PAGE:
There are plenty of Asian dining options among Chinatown and Koreatown. In terms of cleanliness and aroma, Koreatown wins by a wide margin. As for food, it depends on your preference. We love Kang Suh Restaurant although it is rather pricey. The BBQ is mouthwateringly delicious. We also like their lunch boxes, which are more reasonably priced. And the squid side dish is to die for. Koreatown’s bakeries look cozy, inviting, and absolutely delicious. Unfortunately, the actual taste leaves lots to be desired. If you’re in the mood for a nice, authentic Vietnamese dinner, we recommend Chinatown’s Nha Trang One (not to be mistaken with Nha Trang Centre). Their canh chua (tamarind based soup) is the best we’ve tasted. We also love their soft shell crabs. Lastly, enjoy a family meal of all-you-can-eat hot pot at 99 Favor Taste. (Really? Favor and not Flavor? A serious typo!)

Carlton Hotel

Carlton is located near Koreatown, which makes it extremely convenient for those who live to eat. :) The decor is very elegant and classy with many hidden charms. Aside from a very pleasant stay, Nhi left with more decor inspirations for our future home. :) Room service here is also very good. Their French fries are the best we’ve had. (Their steak was fine, but not extraordinary.)

5th Avenue

(Photos taken the day after Thanh proposed.)

Located in the upper side of Manhattan, “5th Avenue” is the dreamland of high-end shopaholics. Even if your budget doesn’t allow for any purchases, everyone can afford to window shop. You are near Central Park and also sprinkled among all of the window fronts and stores are gorgeous, historic architecture. For more “affordable” shopping, check out the stores on 7th Avenue, including “the largest store in the world”: an 8-story worth of Macy’s spanning an entire block!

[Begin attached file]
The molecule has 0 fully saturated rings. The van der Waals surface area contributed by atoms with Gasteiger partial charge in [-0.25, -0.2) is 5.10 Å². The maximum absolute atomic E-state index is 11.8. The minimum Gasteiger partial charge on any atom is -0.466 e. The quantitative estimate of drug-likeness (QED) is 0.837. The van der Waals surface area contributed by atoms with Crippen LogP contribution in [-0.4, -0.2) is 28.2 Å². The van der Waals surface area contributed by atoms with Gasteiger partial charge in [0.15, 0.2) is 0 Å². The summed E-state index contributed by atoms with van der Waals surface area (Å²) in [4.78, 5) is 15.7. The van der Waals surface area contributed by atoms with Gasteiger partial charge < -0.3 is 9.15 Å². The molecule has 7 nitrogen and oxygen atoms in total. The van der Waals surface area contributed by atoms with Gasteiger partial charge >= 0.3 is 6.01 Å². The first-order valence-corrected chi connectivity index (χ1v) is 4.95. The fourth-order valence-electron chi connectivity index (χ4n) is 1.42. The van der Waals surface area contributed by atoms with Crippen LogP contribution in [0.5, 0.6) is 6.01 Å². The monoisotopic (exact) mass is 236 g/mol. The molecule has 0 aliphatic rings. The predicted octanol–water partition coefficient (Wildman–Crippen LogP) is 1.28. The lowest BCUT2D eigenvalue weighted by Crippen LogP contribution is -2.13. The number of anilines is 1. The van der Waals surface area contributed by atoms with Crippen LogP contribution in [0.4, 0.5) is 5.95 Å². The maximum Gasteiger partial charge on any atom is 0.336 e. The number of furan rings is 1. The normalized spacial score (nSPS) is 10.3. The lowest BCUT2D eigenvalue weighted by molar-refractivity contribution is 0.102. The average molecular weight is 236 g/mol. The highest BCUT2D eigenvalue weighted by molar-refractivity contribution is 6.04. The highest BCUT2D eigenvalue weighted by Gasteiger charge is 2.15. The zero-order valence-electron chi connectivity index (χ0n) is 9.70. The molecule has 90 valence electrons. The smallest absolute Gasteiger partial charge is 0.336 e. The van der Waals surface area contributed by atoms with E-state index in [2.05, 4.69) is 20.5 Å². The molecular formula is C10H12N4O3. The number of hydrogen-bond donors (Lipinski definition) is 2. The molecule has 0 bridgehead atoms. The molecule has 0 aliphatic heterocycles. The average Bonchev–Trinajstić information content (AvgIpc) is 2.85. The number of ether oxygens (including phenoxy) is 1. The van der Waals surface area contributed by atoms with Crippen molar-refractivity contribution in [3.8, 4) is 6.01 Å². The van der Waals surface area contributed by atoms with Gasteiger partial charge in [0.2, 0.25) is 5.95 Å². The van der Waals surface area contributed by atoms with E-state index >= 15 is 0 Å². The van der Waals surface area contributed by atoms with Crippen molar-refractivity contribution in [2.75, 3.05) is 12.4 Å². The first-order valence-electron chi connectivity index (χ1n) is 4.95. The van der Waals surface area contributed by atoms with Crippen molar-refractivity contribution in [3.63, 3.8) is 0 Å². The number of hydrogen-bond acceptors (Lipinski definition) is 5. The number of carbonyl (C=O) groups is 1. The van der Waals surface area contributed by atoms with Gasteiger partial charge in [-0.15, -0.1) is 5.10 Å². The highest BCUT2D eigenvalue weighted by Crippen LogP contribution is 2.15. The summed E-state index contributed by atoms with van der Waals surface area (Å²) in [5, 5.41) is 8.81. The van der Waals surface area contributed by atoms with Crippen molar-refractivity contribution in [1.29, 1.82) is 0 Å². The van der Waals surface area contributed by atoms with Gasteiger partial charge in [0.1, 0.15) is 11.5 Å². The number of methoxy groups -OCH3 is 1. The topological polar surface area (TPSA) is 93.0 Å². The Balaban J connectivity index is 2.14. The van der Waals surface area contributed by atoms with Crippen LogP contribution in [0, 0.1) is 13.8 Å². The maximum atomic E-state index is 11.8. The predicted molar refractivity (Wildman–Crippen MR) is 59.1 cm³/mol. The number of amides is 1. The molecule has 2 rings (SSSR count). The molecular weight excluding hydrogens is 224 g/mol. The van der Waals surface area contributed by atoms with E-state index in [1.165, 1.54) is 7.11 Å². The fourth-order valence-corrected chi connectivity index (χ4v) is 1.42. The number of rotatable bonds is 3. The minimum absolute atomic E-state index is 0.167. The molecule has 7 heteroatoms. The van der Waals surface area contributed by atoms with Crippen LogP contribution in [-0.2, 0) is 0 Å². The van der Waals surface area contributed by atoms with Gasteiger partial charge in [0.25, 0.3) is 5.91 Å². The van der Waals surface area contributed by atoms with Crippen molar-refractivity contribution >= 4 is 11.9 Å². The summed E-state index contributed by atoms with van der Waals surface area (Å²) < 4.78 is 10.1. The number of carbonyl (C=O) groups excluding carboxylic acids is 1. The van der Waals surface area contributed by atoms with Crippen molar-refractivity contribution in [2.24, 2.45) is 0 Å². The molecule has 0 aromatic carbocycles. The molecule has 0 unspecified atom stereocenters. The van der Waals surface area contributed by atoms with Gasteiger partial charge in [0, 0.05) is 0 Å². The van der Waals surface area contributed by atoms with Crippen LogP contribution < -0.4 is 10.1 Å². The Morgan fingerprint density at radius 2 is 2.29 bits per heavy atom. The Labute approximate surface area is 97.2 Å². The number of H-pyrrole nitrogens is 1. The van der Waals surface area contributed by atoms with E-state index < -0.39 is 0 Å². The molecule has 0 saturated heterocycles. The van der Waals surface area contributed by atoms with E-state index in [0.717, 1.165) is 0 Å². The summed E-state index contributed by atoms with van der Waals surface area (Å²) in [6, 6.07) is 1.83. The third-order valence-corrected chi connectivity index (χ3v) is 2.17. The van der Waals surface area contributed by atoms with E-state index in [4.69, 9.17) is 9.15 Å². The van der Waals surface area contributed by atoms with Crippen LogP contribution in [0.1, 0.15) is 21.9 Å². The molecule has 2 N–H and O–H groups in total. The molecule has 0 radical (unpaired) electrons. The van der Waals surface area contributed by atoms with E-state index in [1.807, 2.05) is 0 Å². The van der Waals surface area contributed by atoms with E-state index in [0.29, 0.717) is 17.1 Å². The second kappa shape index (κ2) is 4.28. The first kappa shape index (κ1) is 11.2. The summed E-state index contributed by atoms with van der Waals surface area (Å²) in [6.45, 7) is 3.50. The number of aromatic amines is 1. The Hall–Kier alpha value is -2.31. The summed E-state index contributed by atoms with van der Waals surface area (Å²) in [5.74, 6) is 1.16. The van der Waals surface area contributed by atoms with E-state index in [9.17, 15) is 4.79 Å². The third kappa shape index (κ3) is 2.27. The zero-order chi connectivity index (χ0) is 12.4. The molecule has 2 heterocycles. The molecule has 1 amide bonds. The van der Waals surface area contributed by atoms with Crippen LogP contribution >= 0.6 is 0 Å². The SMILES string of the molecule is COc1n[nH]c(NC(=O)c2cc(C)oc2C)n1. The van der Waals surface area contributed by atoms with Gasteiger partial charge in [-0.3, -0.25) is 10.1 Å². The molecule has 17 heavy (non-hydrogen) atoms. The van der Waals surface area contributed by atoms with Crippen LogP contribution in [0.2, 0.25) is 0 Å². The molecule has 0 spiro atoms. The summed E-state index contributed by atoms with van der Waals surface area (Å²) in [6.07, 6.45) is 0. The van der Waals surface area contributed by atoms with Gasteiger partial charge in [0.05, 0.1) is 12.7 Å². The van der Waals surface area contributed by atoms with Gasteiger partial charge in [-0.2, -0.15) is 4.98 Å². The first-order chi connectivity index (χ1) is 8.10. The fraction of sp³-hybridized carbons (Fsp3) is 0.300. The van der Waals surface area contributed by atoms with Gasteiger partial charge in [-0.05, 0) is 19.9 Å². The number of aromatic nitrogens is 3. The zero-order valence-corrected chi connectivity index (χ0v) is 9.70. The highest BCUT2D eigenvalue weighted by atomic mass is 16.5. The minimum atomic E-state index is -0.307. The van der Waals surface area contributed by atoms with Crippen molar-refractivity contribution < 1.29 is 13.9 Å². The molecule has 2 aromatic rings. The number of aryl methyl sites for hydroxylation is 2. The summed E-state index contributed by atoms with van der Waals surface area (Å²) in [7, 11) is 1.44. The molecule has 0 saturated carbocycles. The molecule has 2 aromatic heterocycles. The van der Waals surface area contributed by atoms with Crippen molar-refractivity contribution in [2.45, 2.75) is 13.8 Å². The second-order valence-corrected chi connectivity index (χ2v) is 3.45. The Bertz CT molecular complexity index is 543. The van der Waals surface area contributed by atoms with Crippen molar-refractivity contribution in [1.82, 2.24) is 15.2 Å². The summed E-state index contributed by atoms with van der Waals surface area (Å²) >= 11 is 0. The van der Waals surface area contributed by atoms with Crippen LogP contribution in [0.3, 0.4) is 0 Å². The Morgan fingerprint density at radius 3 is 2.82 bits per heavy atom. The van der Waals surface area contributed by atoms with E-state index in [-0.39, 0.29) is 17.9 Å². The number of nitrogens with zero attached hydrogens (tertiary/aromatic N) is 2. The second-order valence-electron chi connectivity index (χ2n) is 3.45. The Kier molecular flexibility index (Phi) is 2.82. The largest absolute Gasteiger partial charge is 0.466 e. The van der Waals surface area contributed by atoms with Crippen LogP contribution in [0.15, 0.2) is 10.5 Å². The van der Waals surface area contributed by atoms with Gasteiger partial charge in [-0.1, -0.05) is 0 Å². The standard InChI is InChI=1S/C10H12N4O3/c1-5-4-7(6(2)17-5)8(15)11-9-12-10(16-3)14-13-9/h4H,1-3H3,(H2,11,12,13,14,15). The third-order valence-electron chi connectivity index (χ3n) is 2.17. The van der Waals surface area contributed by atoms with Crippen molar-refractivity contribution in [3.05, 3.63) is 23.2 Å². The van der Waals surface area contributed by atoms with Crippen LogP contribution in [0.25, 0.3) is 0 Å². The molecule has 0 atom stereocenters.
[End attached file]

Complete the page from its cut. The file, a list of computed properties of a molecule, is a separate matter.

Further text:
We Say
New York City is a nice place to visit for its grandeur. But, it’s not one for habitat. Having lived in Minnesota for a good many years, Nhi believes in being nice to strangers. Well, most New Yorkers don’t tend to share that belief.

In this city, cars and taxis are not the ideal mode of transportation. You will not only pay a premium just to park (if you can find a spot) and will waste much of your precious NYC minutes stuck in traffic. Become very familiar with the MTA (New York’s public transportation system); nowadays your smartphone makes navigation a cinch! Because there’s just an overwhelming amount of potential sight seeing, we recommend lumping multiple nearby destinations in each of your planned outing so you’re not wasting too much back-and-forth travel time. Most important will be to have comfortable footwear – we walked well over 5 miles one day!